Tip Jar: Sampling Safety––A Primer to Avoiding Lawsuits

What is the process for getting permission to sample someone else’s music? We’ll start off by explaining the steps, which on the surface seem fairly straightforward. Then we’ll talk about the practicalities of actually getting samples “cleared,” the term used to describe this often-misunderstood part of the music business.

Let’s start off with a hypothetical case using an actual song that we want to sample for a new recording. Before we go further, it’s important to understand that if you want to use a sample of an existing recording, you actually need two distinct clearances due to copyright law. The first is the copyright embodied in the underlying musical composition—called the song copyright. The second relates to the copyright embodied in the sound recording itself—which is referred to in music licensing lingo as a “master license.” The publisher that represents the songwriter normally controls song copyrights. The record label that originally financed the recording and release of the commercial recording you wish to sample normally controls master rights.

Consider the song “Watermelon Man” by Herbie Hancock, released on his 1962 debut album as a leader on Blue Note Records (catalog number 465062). Aside from the fact that the song is an instantly recognizable classic, it is also a song with the added benefit of having a single publisher. (The more recent the song, the more likely there may be from two up to a dozen publishers with joint copyright ownership, which can make clearing your samples much more time-consuming.)

Locating publishers and their contact information is done by searching the free online song catalogs of ASCAP, BMI and SESAC. If you are having difficulty determining publisher information, be sure to first double-check that you are correctly spelling the name of the song and/or artist who recorded the song, or the songwriter. Assuming you have located the publisher and their contact information, it’s time to move on to research the record label that holds the master rights.

Surprisingly, the bigger the record label, the more effort it sometimes takes to establish communication. The three major labels all have an affiliated publishing division and now post information on how to reach them on their websites. As a general rule, the larger the record company, the more critical it is to get your request to the right department. Your goal is to get your master sample request into the hands of the label’s Licensing Department. If the label is a true indie, the same person who answers the phone may be the licensing coordinator.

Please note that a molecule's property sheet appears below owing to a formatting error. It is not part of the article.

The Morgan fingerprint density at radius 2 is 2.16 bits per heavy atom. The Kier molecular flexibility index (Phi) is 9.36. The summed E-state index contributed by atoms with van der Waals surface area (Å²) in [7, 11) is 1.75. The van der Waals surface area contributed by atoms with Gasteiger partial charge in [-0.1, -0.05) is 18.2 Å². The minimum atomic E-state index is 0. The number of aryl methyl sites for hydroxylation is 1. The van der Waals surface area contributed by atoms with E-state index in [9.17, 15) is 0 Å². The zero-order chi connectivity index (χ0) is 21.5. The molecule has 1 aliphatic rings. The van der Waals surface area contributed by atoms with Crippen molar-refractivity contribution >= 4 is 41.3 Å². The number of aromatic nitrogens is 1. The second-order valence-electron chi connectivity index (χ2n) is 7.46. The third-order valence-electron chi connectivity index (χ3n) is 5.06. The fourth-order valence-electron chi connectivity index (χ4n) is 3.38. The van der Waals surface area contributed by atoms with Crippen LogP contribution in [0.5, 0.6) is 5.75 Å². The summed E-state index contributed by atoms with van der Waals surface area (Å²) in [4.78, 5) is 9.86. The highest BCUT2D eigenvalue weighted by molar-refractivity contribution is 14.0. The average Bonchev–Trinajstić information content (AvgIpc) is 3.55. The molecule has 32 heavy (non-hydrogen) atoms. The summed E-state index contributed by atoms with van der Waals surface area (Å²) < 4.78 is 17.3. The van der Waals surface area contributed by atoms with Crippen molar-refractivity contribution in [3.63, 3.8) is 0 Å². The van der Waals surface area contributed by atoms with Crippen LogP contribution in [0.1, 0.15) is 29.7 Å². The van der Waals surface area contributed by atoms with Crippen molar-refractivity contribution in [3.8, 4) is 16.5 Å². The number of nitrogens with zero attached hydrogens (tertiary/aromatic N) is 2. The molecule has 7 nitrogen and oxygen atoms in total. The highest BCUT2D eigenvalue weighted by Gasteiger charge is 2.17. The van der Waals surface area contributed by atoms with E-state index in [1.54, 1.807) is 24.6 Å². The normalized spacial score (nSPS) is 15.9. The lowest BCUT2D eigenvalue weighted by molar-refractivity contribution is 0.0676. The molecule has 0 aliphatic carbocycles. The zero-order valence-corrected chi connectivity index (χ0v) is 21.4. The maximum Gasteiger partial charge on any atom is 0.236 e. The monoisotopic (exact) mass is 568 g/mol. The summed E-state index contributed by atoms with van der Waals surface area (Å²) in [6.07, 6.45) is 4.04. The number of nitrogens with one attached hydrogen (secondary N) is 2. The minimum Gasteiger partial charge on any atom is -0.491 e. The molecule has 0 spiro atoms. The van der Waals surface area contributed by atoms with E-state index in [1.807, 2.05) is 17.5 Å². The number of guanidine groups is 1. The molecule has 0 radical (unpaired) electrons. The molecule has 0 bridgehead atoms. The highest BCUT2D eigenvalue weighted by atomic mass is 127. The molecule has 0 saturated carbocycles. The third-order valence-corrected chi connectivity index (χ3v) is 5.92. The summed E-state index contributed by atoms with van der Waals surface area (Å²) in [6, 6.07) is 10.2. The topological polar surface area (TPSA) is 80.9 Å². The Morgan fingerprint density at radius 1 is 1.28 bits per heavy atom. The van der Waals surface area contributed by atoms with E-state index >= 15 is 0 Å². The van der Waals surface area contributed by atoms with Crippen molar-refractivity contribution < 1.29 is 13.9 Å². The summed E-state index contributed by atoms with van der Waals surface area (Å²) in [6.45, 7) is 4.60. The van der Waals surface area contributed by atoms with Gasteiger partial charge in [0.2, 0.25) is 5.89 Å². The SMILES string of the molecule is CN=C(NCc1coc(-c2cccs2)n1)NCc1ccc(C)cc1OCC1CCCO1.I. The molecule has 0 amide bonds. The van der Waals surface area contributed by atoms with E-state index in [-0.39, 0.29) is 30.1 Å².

Requesting Permission

Once you’ve established contact with the Licensing department at either the label or publishing company, you’ll usually submit the following information for review, after you have a mix of your track which includes the sample. Information needed to complete a sample request for a publisher will include the original song’s title, original songwriter and publisher information. Labels will need the sampled song title, artist and album title for the original recording you are sampling. Both will likely require you send information on your new song including song and album title, release date, artist name, producer, publisher, label and a clear description and timing for the sample being requested for use, e.g., “the first 15 seconds of ‘Watermelon Man’ intro from 1962 Blue Note release.” Rightsholders will also require an MP3 of the mix as well as a lyric sheet. Regardless of free speech rights, some artists don’t want their music sampled if, in their opinion, the new song might include strong language or other objectionable references.

What Will It Cost?

Once you’ve submitted your sample clearance requests, it’s a waiting game until you hear back as to the decision regarding your request. Assuming you get the green light, publishers will usually insist on owning a share of your new song’s copyright, often from 10% - 30%, unless the new song features the sample in an especially prominent way, such as a vocal hook or it comprises the rhythmic bed of your song. In those cases, they may ask for 50% or more of your song. Record labels will demand a royalty in the range of 2% - 8% of the income on each sale or stream of your new song. Both will usually require an advance payment based on the sales projections for your new album or single.

Save Time and Money with a Replay

Increasingly artists have started to secure just the song sample copyright clearance, and not the master rights. Why? Because with the increased sophistication of affordable recording technology, musicians can create a replay, which replicates the sound of the original recording, which copyright law allows. Since you won’t be using the original sound recording, you’ll only need a single clearance to proceed, from the song’s publisher, assuming you can recreate a convincing sound-alike in your own studio.

Best of luck with your sampling and remember that you wouldn’t want someone profiting by using unauthorized samples of your original music, so play fair and practice safe and legal sampling in your new productions.


KEITH HATSCHEK directs the Music Management program at University of the Pacific and is the author of a number of music industry books including The Hitchhiker’s Guide to the New Music Industry available on Amazon. He spent 15 years working in the recording industry as an engineer, producer, studio manager and recording tech consultant. Visit hatschek.com.